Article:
UPCOMING EVENTS for 2016: Puerto Rico Marathon (March), Virginia/Pennsylvania Marathon Double (April), Cedro Peak Ultra 45k (April), Quicksilver 50k (May) NUT 50k (June) Lake Tahoe Trail 50K (July), Cloudsplitter 55K (October)

It's never too late to be what you might have been. --George Eliot

Athena is the Goddess of wisdom and war. In 2005, I declared war on my own bad tendencies: sloth, being fat, compacency, and being too old for adventure. This is the story of how I went from being someone who never stood when she could sit, to being an ultrarunner, marathoner, and triathlete. Along the way I've cried, laughed, fallen, gotten up, lost, won, hallucinated, been dehydrated, DNF'ed, and been DFL.
I also swear. Alot.
"You're never too old to be what you might have been" --George Eliot

Sunday, January 23, 2011

The 2011 Sandia Snowshoe Slog.

Me and Mo.  The only time I see Mo is
before I start or after I finish, when she's 
long done and all refreshed.  She's crazy fast.
Dear Diary,

Yesterday, I "ran" the Sandia Snowshoe race.

I wrote about this when I did it the first time and finished it in 1:17.  It's a 5K.  On big slippery clown feet.

In 2009, I had bad IT band stuff and it was sandwiched in between Bandera and Ghost Town, where I DNFd.  I didn't go.

 In 2010, it was called on account of snow.  No, I am not making that up.  So this year, they had it, and a bunch of my New Mexico Outlaws peeps were there.

I dressed in a Buff Band babushka.  I hadn't put on the snowshoes since 2008, and wasn't sure how to put them on again.  I have RedFeather racing snowshoes, which is pretty damned funny considering it takes an hour or more for me to do these 3.2 in them.  That's, like, a 19-minute mile.  Of course, I have the same size of showshoes as Dread Pirate, and I outweigh her by a good 15-20 pounds.  Luckily, the snow was pretty hard and crunchy.

Being as I was actually trained for this, and was 30 pounds lighter this time, I figured to do better, even given my crappy asthma stuff going on.  I wore a neoprene face nose mask thing, which rocks for asthmatics in very cold dry air.

The first mile kicks ass.   It's mostly downhill.  The loop course drops down about 300 feet.  You don't even notice the whole lack of oxygen thing.  I found out how deep the snow was the only time I fell over - I put my hand down to stop myself and it went in all the way past my elbow.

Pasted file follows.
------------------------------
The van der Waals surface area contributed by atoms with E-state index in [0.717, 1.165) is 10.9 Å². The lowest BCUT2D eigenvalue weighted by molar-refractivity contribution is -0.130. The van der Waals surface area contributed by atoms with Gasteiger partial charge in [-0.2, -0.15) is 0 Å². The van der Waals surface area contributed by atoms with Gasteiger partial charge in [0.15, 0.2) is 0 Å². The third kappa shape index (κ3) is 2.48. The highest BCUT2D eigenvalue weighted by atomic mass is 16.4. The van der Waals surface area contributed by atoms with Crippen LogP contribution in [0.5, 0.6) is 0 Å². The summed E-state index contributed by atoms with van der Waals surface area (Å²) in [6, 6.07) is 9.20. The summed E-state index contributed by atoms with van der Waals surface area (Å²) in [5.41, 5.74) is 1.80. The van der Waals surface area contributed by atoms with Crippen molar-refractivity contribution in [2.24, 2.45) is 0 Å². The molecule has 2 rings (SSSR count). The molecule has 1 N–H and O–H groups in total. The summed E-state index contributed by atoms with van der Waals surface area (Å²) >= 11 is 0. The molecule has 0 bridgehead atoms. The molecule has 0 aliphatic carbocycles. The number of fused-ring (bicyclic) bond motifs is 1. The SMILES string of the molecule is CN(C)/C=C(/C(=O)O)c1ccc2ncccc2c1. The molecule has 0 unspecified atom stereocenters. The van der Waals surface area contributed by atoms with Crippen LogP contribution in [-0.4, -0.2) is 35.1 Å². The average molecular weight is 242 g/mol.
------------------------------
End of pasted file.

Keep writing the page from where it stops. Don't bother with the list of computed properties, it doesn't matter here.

The second mile: not to much. This is when it turns and starts to head back up the hill.

The third mile: well, you Hate. Everybody.  especially the spry elderly people with walking sticks that can hike on snowshoes way faster than you can.  It's tempting to trip them, but don't.  It's not nice.  And there's witnesses.

One thing to the guy that kept stopping to sit down and rest and then shouting "on your left" so that everyone would step aside after every single rest when he started blazing down the trail again: The reason I didn't move the third time you did this is because I was tired, and when I'm tired I'm a bit of a bitch.  Learn to pace yourself better next time.

Ahem.

Ninja snow-shoe warriors: DP and me.
Like all Outlaws, she was done far
ahead of me.     
As exhausted as I was a week after my last ultra, I did it 17 minutes faster than last time I did it.  I believe I was the last of the Outlaws to finish.  But then, the other Outlaws didn't run 38.5 miles less than a week prior, so suck it.

This is a cool little race.  It was freezing-ass cold up at 10,000 feet and the wind was blowing, but there was donut holes, hot coffee, and cheese.  There was other stuff, too, but hey: DONUT HOLES. HOT COFFEE.  CHEESE.

Totally worth the breathlessness, freezing cold, and hard 5K hike.  Mind you, I knew this would be hard.  I did it, as always, to challenge myself.

Later, I made sweet potato and red bean chipotle chili.  And tater tots.  I ate it in front of a crackling fire, watching The Lake House with my Sweet Baboo.  Feel free to hate me.

Life should be an adventure.  If it's not, go figure out how to make it one.  Right now.  Adventures aren't easy, and sometimes they aren't fun.  Sometimes, even the short ones, you go into knowing that they are hard.  But then you look back on them and feel satisfied, and worthy of whatever awful thing you decide to eat afterward.

"There is a limit to how much the body can endure.  Go find it."

...

4 comments:

  1. My favorite thing about new things is that it's an automatic PR. Of course, this time you had to earn your PR, and thus doubly deserve the goodies afterwards.

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  2. I love the "Life should be an adventure" paragraph! Especially in terms of what you can reward yourself with in the form of food afterwards... We think alike!!
    You keep writing about your asthma. Have you ever considered a wheat allergy? Wheat allergy can be insidious. A friend stopped eating wheat and her exercise induced asthma virtually disappeared. Just a thought.
    You are an inspiration! Thank you!
    Helen

    ReplyDelete
  3. "Life should be an adventure." I love that!

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  4. OMG ... you are below 150 lbs! CONGRATULATIONS on your continued weight loss :) Are you following the revised WW program (Points plus)? Anyways... I always find myself looking at your ticker when I open your blog and it struck me so thought I would send you a little "woot woot" comment! Keep it up girl!

    ReplyDelete

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